The minimum sanctions listed above are generally applicable to first-time violators. Repeat offenders may be subject to license revocation. Revocation of one’s license may be accompanied by an administrative penalty of up to $5,000. Each day a violation continues is a separate violation, and each statutory violation is a separate one, even if it arises from the same set of circumstances. However, suppose the physician acknowledges the violation and agrees to comply with the terms of remedial action through an Agreed Order. In that case, the TMB may impose less than the standard sanctions. 

22 Tex. Admin. Code Sec. 190.15 also sets forth aggravating and mitigating factors that the TMB may rely on in determining the appropriate sanctions for a disciplinary violation. The existence of aggravating factors may result in more severe sanctions, and the existence of mitigating factors may result in less severe sanctions. Aggravating factors include the following:

  • harm to one or more patients;
  • the severity of patient harm;
  • one or more violations that involve more than one patient;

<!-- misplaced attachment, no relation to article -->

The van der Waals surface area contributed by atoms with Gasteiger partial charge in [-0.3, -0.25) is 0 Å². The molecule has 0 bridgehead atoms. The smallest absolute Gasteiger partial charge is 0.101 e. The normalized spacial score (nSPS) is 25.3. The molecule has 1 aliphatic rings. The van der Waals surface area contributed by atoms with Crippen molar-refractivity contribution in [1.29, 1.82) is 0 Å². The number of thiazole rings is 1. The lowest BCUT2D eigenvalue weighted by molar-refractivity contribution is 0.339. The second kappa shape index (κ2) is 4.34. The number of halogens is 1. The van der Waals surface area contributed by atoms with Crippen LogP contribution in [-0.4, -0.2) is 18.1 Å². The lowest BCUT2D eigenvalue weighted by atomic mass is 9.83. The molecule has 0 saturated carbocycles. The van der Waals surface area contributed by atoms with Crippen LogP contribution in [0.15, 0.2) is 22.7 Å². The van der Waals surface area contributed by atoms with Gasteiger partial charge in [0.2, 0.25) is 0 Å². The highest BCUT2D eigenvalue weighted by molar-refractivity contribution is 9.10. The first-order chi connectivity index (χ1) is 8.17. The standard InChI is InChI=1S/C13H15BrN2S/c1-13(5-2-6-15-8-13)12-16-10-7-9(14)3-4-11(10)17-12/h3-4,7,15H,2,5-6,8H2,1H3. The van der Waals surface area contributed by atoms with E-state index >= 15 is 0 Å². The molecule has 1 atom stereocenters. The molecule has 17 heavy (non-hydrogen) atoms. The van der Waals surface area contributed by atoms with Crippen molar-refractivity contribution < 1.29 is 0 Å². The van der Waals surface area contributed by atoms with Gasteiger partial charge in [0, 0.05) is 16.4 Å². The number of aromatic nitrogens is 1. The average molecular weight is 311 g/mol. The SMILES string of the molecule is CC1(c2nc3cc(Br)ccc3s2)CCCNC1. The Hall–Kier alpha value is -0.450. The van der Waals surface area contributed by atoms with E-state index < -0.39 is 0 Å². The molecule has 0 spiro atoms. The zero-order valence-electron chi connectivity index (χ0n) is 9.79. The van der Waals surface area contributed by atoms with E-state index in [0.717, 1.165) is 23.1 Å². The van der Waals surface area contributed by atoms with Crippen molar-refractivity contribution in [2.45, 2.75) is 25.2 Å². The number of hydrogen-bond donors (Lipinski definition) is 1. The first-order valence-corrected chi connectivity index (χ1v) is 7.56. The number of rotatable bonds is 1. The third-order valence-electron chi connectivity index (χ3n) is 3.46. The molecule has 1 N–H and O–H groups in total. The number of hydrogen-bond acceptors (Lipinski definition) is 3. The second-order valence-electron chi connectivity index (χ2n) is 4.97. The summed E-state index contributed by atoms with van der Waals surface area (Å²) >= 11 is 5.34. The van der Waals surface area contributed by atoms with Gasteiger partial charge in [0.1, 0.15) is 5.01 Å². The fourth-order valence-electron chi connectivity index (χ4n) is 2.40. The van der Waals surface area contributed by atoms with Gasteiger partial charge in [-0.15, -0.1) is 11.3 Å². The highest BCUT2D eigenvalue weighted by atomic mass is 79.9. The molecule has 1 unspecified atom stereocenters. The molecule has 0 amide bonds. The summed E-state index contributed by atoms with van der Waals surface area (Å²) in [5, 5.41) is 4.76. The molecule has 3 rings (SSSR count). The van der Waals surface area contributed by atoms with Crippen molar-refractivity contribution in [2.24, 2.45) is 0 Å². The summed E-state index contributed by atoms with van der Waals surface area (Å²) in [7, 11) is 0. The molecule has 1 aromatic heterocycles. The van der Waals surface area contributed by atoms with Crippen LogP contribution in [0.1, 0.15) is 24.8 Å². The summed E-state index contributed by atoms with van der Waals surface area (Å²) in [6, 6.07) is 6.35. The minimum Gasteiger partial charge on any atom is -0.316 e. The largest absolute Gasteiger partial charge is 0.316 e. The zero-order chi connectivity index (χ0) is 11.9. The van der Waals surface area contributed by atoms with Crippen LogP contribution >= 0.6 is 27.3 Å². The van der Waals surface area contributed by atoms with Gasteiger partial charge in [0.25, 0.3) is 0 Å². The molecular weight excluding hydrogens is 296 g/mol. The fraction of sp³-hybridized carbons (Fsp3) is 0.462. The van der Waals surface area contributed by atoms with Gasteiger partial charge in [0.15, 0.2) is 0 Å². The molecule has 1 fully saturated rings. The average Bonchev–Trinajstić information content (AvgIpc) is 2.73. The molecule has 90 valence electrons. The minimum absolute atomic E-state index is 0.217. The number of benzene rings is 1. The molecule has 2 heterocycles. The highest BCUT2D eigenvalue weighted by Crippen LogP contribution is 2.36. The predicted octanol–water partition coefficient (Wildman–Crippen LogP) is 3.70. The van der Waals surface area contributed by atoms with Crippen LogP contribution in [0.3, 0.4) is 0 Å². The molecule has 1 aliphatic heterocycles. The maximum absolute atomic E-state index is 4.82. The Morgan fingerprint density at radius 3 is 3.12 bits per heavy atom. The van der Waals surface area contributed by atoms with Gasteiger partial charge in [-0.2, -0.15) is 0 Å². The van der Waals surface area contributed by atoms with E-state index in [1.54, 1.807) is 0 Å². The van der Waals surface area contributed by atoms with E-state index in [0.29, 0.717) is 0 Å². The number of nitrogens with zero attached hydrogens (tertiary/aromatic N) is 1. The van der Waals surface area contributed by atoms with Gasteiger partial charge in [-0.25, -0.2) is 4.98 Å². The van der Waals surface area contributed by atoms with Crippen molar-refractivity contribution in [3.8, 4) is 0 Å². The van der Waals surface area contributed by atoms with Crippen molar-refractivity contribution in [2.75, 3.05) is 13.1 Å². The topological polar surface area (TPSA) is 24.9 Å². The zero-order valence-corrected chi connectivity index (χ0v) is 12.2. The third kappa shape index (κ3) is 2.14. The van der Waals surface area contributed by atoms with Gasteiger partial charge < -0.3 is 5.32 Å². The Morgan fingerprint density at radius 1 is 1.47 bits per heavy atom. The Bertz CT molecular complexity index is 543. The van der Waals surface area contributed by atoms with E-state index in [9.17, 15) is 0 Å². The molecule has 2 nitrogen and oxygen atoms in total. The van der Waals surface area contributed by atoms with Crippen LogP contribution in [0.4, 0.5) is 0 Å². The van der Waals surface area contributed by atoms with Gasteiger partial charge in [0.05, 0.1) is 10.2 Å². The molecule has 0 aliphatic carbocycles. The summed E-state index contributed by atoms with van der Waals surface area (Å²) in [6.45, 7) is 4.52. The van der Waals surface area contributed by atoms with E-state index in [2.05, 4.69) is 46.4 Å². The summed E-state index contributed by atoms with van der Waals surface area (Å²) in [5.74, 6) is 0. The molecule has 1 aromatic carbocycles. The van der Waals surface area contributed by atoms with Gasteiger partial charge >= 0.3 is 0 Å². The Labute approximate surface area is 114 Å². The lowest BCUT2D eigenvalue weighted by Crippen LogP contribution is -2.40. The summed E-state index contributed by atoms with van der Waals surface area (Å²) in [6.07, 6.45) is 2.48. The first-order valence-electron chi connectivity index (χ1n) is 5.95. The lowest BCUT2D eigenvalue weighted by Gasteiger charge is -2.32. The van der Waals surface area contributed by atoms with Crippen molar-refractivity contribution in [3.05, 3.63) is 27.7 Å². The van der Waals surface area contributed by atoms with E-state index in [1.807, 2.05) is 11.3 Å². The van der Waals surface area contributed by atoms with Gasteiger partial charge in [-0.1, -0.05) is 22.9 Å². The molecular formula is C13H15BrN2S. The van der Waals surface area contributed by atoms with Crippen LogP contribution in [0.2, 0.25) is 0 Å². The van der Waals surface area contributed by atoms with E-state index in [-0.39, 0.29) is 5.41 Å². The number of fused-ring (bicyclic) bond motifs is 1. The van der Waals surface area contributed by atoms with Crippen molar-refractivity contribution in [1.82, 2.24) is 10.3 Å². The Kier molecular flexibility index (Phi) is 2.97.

• economic harm to any individual or entity and the severity of such harm;
  • increased potential for harm to the public;
  • attempted concealment of the act constituting a violation;
  • intentional, premeditated, knowing, or grossly negligent act constituting a violation;
  • prior similar violations;
  • previous disciplinary action by the board, any government agency, peer review organization, or health care entity;
  • violation of a board order;
  • other relevant circumstances increasing the seriousness of the misconduct.

Mitigating factors include the following:

  • self-reported and voluntary admissions of violation(s);
  • implementation of remedial measures to correct or mitigate harm from the violation(s);
  • acknowledgment of wrongdoing and willingness to cooperate with the board, as evidenced by acceptance of an Agreed Order;
  • rehabilitative potential;
  • prior community service and present value to the community;